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Can I Have Hyaluronidase to Dissolve Juvederm in Cheeks? Is This Safe?

Hi, I had juvederm voluma in cheeks nearly a year ago and then another small top up 6 months ago, I feel that as the juvederm from before was still in my cheeks now adding more has given it an over filled puffy look ESP when I smile. I have been told by my doctor that using hyaluronidase in the cheek are to dissolve juvederm can hit a nerve/artery and could blind me or cause facial paralysis and thats why he would never treat that area! Is this true?

Doctor Answers (2)

Can I Have Hyaluronidase to Dissolve Juvederm in Cheeks? Is This Safe?

+2

 Voluma is a thicker version of Perlane each are thicker than Restylane or Juvederm.  The Voluma will dissolve on its own without hyaluronidase if you're willing to wait a 12 months or so.  I see no reason this couldn't be done in the cheeks.  

 It's very important to remember that there's no inherent magic in and fillers used to shape and contour the cheeks and face.  The magic must reside in the MD's ability to understand and follow the proper aesthetics of facial beauty for the creation of a naturally, more attractive face.

Web reference: http://www.drfpalmer.com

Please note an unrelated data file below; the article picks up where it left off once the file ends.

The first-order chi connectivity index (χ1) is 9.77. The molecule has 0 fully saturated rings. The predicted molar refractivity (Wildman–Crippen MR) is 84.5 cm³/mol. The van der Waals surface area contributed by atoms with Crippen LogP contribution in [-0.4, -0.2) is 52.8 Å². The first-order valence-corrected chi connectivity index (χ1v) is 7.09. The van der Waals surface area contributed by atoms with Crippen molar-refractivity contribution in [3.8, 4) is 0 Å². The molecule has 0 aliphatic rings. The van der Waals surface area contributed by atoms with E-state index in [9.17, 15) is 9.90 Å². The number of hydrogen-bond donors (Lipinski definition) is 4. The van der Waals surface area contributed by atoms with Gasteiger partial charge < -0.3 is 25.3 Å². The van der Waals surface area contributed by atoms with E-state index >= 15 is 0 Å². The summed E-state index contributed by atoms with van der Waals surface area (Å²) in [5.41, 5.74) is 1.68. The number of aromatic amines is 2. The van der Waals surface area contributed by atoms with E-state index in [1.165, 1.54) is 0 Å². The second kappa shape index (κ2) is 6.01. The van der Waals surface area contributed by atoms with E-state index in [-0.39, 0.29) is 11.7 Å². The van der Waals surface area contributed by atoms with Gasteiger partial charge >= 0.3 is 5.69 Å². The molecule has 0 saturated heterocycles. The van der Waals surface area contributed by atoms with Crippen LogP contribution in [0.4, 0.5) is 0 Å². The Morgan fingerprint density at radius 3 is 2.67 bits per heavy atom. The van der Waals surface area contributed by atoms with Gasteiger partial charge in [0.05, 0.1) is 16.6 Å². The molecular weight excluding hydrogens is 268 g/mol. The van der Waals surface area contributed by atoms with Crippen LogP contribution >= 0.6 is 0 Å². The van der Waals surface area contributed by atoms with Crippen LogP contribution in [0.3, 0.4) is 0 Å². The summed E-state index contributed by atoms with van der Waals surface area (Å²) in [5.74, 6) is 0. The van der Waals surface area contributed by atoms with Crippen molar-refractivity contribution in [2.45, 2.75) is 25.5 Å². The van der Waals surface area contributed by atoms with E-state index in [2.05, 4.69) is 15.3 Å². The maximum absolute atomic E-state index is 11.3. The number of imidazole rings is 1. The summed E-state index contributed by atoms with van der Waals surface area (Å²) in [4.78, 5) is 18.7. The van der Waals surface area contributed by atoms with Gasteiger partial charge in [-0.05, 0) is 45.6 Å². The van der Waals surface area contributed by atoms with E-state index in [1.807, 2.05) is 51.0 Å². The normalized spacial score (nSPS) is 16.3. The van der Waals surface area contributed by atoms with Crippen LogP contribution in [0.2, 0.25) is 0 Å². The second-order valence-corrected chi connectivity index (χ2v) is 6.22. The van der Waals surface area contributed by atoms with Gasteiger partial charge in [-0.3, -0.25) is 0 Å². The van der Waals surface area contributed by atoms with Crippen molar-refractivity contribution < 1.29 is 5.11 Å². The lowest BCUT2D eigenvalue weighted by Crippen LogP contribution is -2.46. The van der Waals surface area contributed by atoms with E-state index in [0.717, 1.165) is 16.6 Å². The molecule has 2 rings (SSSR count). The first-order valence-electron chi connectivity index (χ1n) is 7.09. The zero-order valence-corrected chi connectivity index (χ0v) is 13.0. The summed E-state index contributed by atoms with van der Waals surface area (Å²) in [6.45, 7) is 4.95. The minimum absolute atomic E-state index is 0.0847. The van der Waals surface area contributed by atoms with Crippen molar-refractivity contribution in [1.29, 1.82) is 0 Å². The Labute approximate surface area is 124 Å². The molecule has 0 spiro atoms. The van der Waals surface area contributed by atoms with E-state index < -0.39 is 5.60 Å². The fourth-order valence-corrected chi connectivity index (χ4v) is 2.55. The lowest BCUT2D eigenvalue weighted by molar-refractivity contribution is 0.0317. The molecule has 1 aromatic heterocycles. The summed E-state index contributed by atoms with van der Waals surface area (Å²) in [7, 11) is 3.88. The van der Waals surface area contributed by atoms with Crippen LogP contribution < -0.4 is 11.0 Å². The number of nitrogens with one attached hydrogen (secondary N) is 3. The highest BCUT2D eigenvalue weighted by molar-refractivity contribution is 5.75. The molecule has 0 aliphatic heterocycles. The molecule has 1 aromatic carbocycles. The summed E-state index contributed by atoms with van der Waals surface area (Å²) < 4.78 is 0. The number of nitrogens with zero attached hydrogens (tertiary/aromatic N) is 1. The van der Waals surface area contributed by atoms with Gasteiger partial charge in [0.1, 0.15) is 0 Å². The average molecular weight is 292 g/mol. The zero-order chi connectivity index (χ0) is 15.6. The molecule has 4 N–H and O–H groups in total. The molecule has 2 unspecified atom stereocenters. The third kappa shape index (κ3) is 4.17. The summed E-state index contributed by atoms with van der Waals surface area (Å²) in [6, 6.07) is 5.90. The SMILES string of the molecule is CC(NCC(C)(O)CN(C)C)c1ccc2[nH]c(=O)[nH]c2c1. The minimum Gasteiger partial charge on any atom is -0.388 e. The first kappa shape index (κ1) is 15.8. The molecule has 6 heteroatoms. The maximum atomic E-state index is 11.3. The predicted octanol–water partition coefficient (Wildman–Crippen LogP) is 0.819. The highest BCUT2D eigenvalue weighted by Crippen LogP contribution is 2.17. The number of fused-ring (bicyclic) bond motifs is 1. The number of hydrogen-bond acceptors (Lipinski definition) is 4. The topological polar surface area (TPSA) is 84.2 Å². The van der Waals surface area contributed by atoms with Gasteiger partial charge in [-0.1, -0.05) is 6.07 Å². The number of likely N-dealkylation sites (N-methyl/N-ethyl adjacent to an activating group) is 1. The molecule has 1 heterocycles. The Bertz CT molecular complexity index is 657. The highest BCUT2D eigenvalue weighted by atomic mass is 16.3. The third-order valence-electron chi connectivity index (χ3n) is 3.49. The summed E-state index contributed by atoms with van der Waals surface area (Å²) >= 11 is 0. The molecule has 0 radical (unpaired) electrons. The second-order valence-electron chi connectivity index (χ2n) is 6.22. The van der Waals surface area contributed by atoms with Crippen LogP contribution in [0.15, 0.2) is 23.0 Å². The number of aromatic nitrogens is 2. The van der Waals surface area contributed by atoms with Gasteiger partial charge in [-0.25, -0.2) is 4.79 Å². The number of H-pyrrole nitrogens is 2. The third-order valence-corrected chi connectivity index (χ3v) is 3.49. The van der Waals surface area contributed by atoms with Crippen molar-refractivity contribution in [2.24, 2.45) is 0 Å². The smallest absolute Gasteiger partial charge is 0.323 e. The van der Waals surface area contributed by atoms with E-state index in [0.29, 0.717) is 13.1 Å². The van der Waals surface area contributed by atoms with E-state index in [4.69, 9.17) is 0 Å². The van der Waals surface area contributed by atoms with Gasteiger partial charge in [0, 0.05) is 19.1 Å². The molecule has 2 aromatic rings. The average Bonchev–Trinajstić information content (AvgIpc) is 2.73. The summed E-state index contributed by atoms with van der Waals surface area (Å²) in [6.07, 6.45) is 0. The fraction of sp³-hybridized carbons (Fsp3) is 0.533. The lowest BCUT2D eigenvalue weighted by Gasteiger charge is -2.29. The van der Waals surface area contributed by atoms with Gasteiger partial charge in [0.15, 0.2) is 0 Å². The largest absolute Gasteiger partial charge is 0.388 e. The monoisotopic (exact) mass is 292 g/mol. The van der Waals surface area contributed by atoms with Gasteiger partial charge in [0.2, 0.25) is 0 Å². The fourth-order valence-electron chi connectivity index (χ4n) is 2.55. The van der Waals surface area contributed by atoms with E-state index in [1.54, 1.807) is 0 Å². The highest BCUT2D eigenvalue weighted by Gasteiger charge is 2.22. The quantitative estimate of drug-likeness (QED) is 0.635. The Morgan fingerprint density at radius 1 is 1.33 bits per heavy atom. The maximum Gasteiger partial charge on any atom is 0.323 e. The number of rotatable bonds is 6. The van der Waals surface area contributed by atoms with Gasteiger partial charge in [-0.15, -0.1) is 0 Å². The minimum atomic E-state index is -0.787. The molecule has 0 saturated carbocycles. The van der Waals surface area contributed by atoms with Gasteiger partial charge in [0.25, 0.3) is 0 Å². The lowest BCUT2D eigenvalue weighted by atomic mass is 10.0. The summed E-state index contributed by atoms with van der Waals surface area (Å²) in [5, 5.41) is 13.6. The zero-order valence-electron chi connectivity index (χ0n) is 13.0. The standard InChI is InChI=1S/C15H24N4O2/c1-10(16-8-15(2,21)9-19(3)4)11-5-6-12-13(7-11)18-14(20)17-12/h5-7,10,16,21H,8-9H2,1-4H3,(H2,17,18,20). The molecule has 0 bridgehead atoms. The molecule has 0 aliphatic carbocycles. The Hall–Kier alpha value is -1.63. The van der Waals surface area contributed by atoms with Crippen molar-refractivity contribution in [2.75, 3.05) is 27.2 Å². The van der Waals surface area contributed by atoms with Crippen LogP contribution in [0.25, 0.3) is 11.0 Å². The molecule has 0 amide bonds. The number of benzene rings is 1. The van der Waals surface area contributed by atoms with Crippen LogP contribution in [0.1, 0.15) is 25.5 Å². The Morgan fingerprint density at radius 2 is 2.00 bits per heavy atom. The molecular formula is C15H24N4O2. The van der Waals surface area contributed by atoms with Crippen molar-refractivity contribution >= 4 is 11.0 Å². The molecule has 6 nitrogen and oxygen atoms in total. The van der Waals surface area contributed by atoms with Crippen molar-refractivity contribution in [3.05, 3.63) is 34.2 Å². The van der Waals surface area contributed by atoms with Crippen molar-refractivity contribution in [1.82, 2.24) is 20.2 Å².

Beverly Hills Facial Plastic Surgeon
4.5 out of 5 stars 12 reviews

Hyaluronidase Safety

+2

The risk of hyaluronidase causing injury to an artery or nerve in the cheeks is no different than injecting a hyaluronic acid such as Juvederm or Restylane. The injury usually happens when material gets inside an artery. With proper technique and precautions the risk is minimal.

Regards

Dr. J

 

Disclaimer:

This answer is not intended as and does not substitute for medical advice. The information presented in this posting is for patients’ education only. As always, I encourage you to see your personal physician for further evaluation of your individual case.

Bedminster Facial Plastic Surgeon
5.0 out of 5 stars 23 reviews

These answers are for educational purposes and should not be relied upon as a substitute for medical advice you may receive from your physician. If you have a medical emergency, please call 911. These answers do not constitute or initiate a patient/doctor relationship.

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